It is obvious that the main idea of this sc%eme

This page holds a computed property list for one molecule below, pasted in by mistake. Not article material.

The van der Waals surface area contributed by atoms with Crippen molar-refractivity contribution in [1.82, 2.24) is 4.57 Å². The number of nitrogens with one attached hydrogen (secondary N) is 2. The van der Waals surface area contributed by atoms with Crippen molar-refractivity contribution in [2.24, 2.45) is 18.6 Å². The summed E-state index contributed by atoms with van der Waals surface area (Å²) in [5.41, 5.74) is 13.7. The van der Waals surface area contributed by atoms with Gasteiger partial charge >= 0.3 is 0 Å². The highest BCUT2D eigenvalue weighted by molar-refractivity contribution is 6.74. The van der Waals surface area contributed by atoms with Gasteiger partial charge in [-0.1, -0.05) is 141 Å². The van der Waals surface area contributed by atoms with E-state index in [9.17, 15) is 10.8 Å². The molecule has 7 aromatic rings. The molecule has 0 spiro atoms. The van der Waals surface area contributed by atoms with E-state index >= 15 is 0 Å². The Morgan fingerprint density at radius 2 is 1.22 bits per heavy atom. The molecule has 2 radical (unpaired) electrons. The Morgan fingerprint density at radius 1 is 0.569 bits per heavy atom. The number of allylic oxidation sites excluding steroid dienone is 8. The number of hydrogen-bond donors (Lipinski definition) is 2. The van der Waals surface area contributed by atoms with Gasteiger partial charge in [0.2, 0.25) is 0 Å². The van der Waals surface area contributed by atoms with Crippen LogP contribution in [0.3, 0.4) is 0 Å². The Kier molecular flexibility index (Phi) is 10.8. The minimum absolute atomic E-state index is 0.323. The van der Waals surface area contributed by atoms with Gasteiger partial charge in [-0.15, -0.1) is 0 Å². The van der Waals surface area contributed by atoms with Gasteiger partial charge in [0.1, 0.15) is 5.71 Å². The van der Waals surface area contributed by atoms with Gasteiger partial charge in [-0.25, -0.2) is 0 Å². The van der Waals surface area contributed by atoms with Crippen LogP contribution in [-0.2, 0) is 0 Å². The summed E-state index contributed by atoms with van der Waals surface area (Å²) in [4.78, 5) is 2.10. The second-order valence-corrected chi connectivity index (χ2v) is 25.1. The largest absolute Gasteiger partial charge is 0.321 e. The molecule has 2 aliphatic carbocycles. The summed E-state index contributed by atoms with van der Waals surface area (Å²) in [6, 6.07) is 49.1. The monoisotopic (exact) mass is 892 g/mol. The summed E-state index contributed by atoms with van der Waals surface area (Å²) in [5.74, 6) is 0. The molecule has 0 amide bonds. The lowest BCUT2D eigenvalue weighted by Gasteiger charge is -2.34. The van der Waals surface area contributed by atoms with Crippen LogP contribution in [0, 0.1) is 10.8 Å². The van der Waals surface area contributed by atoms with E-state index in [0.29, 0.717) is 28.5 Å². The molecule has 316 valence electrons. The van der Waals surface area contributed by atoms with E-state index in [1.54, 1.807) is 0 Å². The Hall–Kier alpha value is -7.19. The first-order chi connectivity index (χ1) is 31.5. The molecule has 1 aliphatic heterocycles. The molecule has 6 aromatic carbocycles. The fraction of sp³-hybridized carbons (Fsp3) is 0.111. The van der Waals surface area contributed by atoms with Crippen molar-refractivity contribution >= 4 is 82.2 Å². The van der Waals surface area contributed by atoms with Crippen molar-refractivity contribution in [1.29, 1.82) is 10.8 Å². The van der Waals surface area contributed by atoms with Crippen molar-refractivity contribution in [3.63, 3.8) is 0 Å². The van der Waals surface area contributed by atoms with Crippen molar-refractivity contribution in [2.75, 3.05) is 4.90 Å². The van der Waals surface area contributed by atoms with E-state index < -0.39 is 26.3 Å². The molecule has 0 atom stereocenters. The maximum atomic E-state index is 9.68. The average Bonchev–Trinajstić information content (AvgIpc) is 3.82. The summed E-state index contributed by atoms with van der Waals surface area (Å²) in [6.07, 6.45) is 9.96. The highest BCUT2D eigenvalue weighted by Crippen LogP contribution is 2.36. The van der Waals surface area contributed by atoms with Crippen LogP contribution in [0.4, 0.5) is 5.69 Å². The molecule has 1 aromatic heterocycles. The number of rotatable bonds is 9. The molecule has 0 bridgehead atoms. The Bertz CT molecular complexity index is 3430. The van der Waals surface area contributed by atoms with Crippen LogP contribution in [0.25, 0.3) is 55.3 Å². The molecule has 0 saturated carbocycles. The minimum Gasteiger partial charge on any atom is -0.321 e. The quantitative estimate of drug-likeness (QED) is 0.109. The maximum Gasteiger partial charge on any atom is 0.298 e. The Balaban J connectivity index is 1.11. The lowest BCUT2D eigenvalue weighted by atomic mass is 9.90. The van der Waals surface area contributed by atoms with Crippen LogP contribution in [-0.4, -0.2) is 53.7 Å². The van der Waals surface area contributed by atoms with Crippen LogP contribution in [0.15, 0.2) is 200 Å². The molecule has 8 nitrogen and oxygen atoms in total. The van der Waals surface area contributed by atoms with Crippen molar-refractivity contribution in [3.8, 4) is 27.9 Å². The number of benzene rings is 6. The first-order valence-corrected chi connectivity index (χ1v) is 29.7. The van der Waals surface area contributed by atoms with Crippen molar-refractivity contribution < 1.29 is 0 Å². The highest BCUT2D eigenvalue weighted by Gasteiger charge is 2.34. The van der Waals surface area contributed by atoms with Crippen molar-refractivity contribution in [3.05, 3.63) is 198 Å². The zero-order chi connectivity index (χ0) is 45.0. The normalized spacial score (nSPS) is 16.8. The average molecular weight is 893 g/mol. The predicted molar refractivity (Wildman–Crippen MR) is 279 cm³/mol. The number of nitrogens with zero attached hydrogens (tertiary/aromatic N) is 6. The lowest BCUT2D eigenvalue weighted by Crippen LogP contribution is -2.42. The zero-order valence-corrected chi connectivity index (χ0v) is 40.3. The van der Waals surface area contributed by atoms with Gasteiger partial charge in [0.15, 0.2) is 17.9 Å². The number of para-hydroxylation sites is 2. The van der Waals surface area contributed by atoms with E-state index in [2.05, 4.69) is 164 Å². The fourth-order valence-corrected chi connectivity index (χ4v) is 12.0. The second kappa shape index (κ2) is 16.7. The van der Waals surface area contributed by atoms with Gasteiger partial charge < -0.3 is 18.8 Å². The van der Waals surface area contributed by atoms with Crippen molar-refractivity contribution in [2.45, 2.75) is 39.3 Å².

is to give addi- tional representation to already represented counties, but to give seats to boroughs only when quite unrepresented at present,—the new metropolitan seats, Salford, and Merthyr-Tydvil being the only exceptions. Whereas, in the old scheme, with but 30 seats to dispose of, 14 seats were given to boroughs, one to the London University, and only 15 to counties, i.e., about half and half,—of the additional 15 seats now gained 10 are given to counties repre- sented before, and five only to boroughs. Mr. Disraeli thinks the humblest class in the boroughs can be controlled by the wealthiest, and the boroughs, as a whole, may be controlled by the counties. The scheme is a bad one. The only interest which has clearly lost greatly by the whole drift of the measure is that of the borough capitalists, the commercial wealth of the country. Household suffrage will give the control to labour, and a third member to the large boroughs with an election by single or by cumulative votes would have secured a real representation to this important element in the country. As it is, Mr. Disraeli is going to squander all his moans on the county interest,—already over- represented in the House.